James Chan, Professor Emeritus of Accounting of the University of Illinois, discussed the challenges of implementing cost accounting in the public sector. These challenges include the lack of international standards that define the cost objects and methodology of cost accounting. Stephen Porter and Shivendra Verma from the United States Patent and Trademark Office (USPTO) explained how they have implemented an activity-based costing system that is widely used to define the fees charged by the USPTO. Nevertheless, even after ten years, implementation of cost accounting remains a challenge because the system is permanently evolving to incorporate new activities and changes in the organization.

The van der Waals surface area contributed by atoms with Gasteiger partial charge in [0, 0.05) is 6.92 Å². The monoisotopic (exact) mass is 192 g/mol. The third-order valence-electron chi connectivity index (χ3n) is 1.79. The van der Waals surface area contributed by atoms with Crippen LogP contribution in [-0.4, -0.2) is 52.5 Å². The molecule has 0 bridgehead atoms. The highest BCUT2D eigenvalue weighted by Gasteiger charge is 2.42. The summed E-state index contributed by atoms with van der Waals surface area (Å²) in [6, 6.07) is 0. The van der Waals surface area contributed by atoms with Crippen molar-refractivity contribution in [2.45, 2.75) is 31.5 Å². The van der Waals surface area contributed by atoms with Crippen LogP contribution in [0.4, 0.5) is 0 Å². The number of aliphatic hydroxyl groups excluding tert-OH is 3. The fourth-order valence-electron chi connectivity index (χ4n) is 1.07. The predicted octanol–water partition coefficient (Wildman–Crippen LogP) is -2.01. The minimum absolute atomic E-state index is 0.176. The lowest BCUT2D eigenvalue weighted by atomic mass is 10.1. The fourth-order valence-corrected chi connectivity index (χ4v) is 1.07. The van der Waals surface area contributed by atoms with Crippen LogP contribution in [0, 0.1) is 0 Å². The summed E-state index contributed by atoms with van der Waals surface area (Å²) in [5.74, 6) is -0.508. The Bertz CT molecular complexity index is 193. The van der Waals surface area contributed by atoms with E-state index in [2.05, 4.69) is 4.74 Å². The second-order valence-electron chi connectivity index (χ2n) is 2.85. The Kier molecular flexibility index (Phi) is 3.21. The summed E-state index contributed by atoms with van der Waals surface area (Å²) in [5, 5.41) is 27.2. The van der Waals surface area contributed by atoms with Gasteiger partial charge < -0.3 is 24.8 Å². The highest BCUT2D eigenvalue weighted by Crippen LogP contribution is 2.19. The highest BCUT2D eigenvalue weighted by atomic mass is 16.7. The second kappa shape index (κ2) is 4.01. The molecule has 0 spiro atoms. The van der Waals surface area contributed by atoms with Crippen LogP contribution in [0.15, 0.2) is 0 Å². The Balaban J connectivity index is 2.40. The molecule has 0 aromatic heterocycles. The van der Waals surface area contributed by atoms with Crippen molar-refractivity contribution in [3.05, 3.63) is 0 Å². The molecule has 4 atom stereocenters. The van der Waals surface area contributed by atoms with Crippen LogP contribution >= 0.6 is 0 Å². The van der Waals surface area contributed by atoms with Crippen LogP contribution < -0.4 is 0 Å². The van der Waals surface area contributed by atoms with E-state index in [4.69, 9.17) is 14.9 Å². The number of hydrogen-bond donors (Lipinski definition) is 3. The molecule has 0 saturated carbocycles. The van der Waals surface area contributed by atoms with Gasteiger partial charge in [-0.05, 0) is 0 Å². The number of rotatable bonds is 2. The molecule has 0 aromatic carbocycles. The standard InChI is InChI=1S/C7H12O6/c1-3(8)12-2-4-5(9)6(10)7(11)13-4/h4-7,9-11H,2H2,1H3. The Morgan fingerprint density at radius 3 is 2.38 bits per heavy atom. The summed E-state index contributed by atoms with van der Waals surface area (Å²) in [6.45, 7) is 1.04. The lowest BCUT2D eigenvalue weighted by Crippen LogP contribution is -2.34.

Finally, Teresa Curristine and Mario Pessoa of the IMF delivered a presentation on PFM challenges in a post-crisis environment and the new fiscal transparency evaluation (FTE) assessment instrument. The FTE has already been used to assess fiscal transparency in countries such as Ireland, Bolivia, Costa Rica, Russia and Mozambique. The new FTE Code will soon be finalized after a one year of testing and public consultation.

In addition to the seminar, 13 heads of general accounting offices in Latin America met to establish a forum that will exchange experiences and technical discussions, prepare research studies, and develop training courses to improve capacity. The Accountant General of Chile offered to host the first annual seminar of this new group in Santiago in November 2014, and the Accountant General of Colombia proposed a follow-up event in Bogota in June 2015. This initiative by accountants general is similar to the group of Latin American treasurers (FOTEGAL) that has been working for several years with the IMF, the IDB, and the World Bank.